# 10. Partial Correlation¶

The purpose of this notebook is to understand how to compute the partial correlation between two variables, $$X$$ and $$Y$$, given a third $$Z$$. In particular, these variables are assumed to be guassians (or, in general, multivariate gaussians).

Why is it important to estimate partial correlations? The primary reason for estimating a partial correlation is to use it to detect for confounding variables during causal analysis.

## 10.1. Simulation¶

Let’s start out by simulating 3 data sets. Graphically, these data sets comes from graphs represented by the following.

• $$X \rightarrow Z \rightarrow Y$$ (serial)

• $$X \leftarrow Z \rightarrow Y$$ (diverging)

• $$X \rightarrow Z \leftarrow Y$$ (converging)

[1]:

%matplotlib inline
import matplotlib.pyplot as plt
import networkx as nx
import warnings

warnings.filterwarnings('ignore')
plt.style.use('ggplot')

def get_serial_graph():
g = nx.DiGraph()

return g

def get_diverging_graph():
g = nx.DiGraph()

return g

def get_converging_graph():
g = nx.DiGraph()

return g

g_serial = get_serial_graph()
g_diverging = get_diverging_graph()
g_converging = get_converging_graph()

p_serial = nx.nx_agraph.graphviz_layout(g_serial, prog='dot', args='-Kcirco')
p_diverging = nx.nx_agraph.graphviz_layout(g_diverging, prog='dot', args='-Kcirco')
p_converging = nx.nx_agraph.graphviz_layout(g_converging, prog='dot', args='-Kcirco')

fig, ax = plt.subplots(3, 1, figsize=(5, 5))

nx.draw(g_serial, pos=p_serial, with_labels=True, node_color='#e0e0e0', node_size=800, arrowsize=20, ax=ax[0])
nx.draw(g_diverging, pos=p_diverging, with_labels=True, node_color='#e0e0e0', node_size=800, arrowsize=20, ax=ax[1])
nx.draw(g_converging, pos=p_converging, with_labels=True, node_color='#e0e0e0', node_size=800, arrowsize=20, ax=ax[2])

ax[0].set_title('Serial')
ax[1].set_title('Diverging')
ax[2].set_title('Converging')

plt.tight_layout()


In the serial graph, X causes Z and Z causes Y. In the diverging graph, Z causes both X and Y. In the converging graph, X and Y cause Z. Below, the serial, diverging, and converging data sets are named S, D, and C, correspondingly.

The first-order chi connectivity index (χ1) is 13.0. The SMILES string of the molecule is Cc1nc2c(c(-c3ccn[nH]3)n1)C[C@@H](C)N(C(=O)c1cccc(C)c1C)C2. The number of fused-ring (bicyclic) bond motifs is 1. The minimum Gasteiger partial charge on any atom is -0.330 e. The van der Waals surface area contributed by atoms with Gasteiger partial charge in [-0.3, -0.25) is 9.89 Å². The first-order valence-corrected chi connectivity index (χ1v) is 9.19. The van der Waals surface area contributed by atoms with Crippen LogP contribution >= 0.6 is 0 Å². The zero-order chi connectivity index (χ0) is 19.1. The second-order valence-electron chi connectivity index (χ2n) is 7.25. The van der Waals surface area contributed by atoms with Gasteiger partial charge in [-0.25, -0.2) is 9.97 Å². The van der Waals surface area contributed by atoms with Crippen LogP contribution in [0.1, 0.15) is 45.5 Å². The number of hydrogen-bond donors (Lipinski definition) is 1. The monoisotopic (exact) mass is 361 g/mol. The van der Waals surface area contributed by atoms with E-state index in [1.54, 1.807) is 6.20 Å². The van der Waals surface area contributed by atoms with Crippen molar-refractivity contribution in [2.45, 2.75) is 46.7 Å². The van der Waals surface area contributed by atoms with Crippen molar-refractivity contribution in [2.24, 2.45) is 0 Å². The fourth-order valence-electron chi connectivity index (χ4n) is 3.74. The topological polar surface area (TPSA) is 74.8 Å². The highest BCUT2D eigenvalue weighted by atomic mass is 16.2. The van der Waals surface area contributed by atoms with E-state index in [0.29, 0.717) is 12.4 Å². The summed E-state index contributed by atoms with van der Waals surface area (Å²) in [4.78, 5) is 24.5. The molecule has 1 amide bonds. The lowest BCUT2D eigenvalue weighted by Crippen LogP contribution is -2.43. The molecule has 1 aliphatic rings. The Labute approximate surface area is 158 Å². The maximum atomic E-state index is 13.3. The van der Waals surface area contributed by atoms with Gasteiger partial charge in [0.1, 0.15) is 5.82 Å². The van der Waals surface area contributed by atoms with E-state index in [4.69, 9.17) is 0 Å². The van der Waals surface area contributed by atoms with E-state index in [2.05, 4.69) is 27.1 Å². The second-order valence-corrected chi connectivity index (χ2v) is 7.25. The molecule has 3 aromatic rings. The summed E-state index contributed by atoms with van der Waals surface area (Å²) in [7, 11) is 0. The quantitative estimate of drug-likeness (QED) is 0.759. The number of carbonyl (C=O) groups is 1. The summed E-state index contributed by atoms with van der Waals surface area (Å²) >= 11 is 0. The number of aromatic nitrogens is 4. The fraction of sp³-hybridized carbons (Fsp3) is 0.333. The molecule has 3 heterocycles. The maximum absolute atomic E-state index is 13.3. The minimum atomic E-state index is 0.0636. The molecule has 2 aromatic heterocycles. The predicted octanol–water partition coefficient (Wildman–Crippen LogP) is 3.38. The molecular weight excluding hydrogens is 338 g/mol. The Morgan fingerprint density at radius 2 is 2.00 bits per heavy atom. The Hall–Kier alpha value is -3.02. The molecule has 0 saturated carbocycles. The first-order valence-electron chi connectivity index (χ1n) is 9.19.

Note that in the serial graph, the data is sampled as follows.

• $$X \sim \mathcal{N}(0, 1)$$

• $$Z \sim 2 + 1.8 \times X$$

• $$Y \sim 5 + 2.7 \times Z$$

In the diverging graph, the data is sampled as follows.

• $$Z \sim \mathcal{N}(0, 1)$$

• $$X \sim 4.3 + 3.3 \times Z$$

• $$Y \sim 5.0 + 2.7 \times Z$$

Lastly, in the converging graph, the data is sampled as follows.

• $$X \sim \mathcal{N}(0, 1)$$

• $$Y \sim \mathcal{N}(5.5, 1)$$

• $$Z \sim 2.0 + 0.8 \times X + 1.2 \times Y$$

Note the ordering of the sampling with the variables follows the structure of the corresponding graph.

[2]:

import numpy as np

np.random.seed(37)

def get_error(N=10000, mu=0.0, std=0.2):
return np.random.normal(mu, std, N)

def to_matrix(X, Z, Y):
return np.concatenate([
X.reshape(-1, 1),
Z.reshape(-1, 1),
Y.reshape(-1, 1)], axis=1)

def get_serial(N=10000, e_mu=0.0, e_std=0.2):
X = np.random.normal(0, 1, N) + get_error(N, e_mu, e_std)
Z = 2 + 1.8 * X + get_error(N, e_mu, e_std)
Y = 5 + 2.7 * Z + get_error(N, e_mu, e_std)

def get_diverging(N=10000, e_mu=0.0, e_std=0.2):
Z = np.random.normal(0, 1, N) + get_error(N, e_mu, e_std)
X = 4.3 + 3.3 * Z + get_error(N, e_mu, e_std)
Y = 5 + 2.7 * Z + get_error(N, e_mu, e_std)

def get_converging(N=10000, e_mu=0.0, e_std=0.2):
X = np.random.normal(0, 1, N) + get_error(N, e_mu, e_std)
Y = np.random.normal(5.5, 1, N) + get_error(N, e_mu, e_std)
Z = 2 + 0.8 * X + 1.2 * Y + get_error(N, e_mu, e_std)


[3]:

S = get_serial()
D = get_diverging()
C = get_converging()


## 10.2. Computation¶

For the three datasets, S, D, and C, we want to compute the partial correlation between $$X$$ and $$Y$$ given $$Z$$. The way to do this is as follows.